Teen gains insight on caring for one's neighbor

Hinsdale's Molly McGarry was not familiar with the concept of philanthropy when she began her studies at Nazareth Academy.

She is now, thanks to her participation in Community Memorial Foundation's Young Community Changemakers program.

Upperclassmen from area schools are invited to apply for the program, known as YC2, designed to educate and empower local youth to become the next generation of philanthropists by sharing their time and treasure for the common good.

"We learned what philanthropy was and what it took to be a philanthropist," said McGarry, a rising senior.

After that educational component, it was time to put that knowledge into practice. McGarry and her cohorts were split into two groups, with each given $15,000 in grant funds to award to worthy causes.

"Each group established their own funding priority," she explained. "Our group's priority was housing, homelessness prevention and basic needs for everyone."

Local nonprofits were notified of the grant opportunity, and McGarry's group received 10 applications.

"We started researching the organizations that had applied for grants," she said. "Then we had to narrow it down to the five that we wanted to site visit."

Rewinding a bit, McGarry first heard about the YC2 program through the Youth Initiative Club at Nazareth that she's been active in since freshman year. The club sponsor suggested she look into it when she became eligible as a junior.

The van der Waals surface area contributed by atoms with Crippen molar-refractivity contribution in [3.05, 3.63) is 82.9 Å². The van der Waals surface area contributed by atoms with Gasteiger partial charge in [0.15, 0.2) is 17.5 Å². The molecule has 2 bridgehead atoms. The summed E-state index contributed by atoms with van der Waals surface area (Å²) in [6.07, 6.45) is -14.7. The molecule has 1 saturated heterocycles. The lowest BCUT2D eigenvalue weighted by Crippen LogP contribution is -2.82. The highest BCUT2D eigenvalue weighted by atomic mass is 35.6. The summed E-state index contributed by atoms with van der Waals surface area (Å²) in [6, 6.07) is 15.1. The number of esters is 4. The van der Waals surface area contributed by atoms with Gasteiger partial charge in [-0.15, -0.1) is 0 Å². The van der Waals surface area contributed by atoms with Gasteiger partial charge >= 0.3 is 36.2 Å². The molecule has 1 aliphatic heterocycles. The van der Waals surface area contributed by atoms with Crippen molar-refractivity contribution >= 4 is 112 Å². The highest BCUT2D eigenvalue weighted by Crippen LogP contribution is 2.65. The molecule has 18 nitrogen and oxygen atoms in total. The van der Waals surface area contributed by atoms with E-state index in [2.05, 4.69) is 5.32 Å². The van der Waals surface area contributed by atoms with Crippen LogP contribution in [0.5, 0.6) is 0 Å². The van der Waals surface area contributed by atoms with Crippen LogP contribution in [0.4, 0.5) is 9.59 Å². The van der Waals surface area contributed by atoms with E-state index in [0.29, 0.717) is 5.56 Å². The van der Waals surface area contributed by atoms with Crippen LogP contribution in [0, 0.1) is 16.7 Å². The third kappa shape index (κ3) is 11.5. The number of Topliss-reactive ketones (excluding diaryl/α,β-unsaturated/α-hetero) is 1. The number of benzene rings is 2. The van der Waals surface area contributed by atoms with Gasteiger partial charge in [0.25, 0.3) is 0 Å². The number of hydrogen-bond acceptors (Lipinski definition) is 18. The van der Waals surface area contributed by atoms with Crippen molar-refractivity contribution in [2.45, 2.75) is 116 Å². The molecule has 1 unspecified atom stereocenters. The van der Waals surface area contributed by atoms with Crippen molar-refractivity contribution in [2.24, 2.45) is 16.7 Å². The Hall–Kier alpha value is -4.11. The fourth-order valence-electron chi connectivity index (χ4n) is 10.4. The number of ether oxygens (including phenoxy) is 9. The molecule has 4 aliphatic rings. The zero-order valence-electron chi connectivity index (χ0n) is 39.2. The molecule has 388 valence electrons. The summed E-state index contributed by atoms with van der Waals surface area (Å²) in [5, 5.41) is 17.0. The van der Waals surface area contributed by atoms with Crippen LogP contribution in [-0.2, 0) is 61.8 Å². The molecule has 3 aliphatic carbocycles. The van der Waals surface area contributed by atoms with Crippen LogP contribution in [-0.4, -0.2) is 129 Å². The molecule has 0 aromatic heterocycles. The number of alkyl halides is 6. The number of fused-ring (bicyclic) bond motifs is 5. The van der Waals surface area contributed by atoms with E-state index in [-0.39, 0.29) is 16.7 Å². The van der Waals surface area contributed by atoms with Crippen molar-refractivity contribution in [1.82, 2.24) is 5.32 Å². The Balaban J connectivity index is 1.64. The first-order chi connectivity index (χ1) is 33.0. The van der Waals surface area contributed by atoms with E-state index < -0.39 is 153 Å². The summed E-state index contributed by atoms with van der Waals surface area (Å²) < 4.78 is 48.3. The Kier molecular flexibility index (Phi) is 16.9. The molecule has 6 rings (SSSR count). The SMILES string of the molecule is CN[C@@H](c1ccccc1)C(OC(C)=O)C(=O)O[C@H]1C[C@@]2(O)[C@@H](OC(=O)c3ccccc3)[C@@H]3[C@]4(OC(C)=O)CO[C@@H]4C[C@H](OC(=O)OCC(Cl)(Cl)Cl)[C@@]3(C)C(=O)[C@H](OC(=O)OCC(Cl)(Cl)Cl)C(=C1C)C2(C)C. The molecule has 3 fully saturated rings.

"Just the fact that she thought I would be a good fit for the program kind of drew me to it," she said.

McGarry, one of 60 chosen for the 2024 class, quickly discovered that the scale of social needs in the western Cook and southeastern DuPage region in which she'd spent her entire life was greater than she'd realized.

Just trying to whittle the candidates down from 10 to five was challenging, as all had merit, she said. Her site visit was to Hope's Front Door in Downers Grove, which provides immediate assistance and cultivates long-term solutions for those facing crisis.

McGarry was stirred by the experience.

"They work with Hinsdale, Downers Grove and all the surrounding towns," she said. "I didn't know how much was needed and how many people benefited from what the agency does."

Perhaps the most constructive lesson during the process occurred when it came time to find consensus on distributing the funds.

"It took us like two hours to decide," she said. "Some people wanted to give all $15,000 to one, or do $10,000 and $5,000. Ultimately as a group we decided on three: $6,000 each to two and $3,000 to one. I'm really happy with what we decided."

This summer McGarry will again volunteer at UChicago Medicine AdventHealth Hinsdale, supporting nurses by taking phone calls, making lab runs and other tasks. She's also will travel to London to take in a concert by an up-and-coming artist named Taylor Swift. Beyond that, she intends to keep practicing what she's learned about "the differences between philanthropy and charity, and how philanthropy is more long-term," she said.

"It helps the community in ways that aren't fully seen."

Author Bio

Ken Knutson is associate editor of The Hinsdalean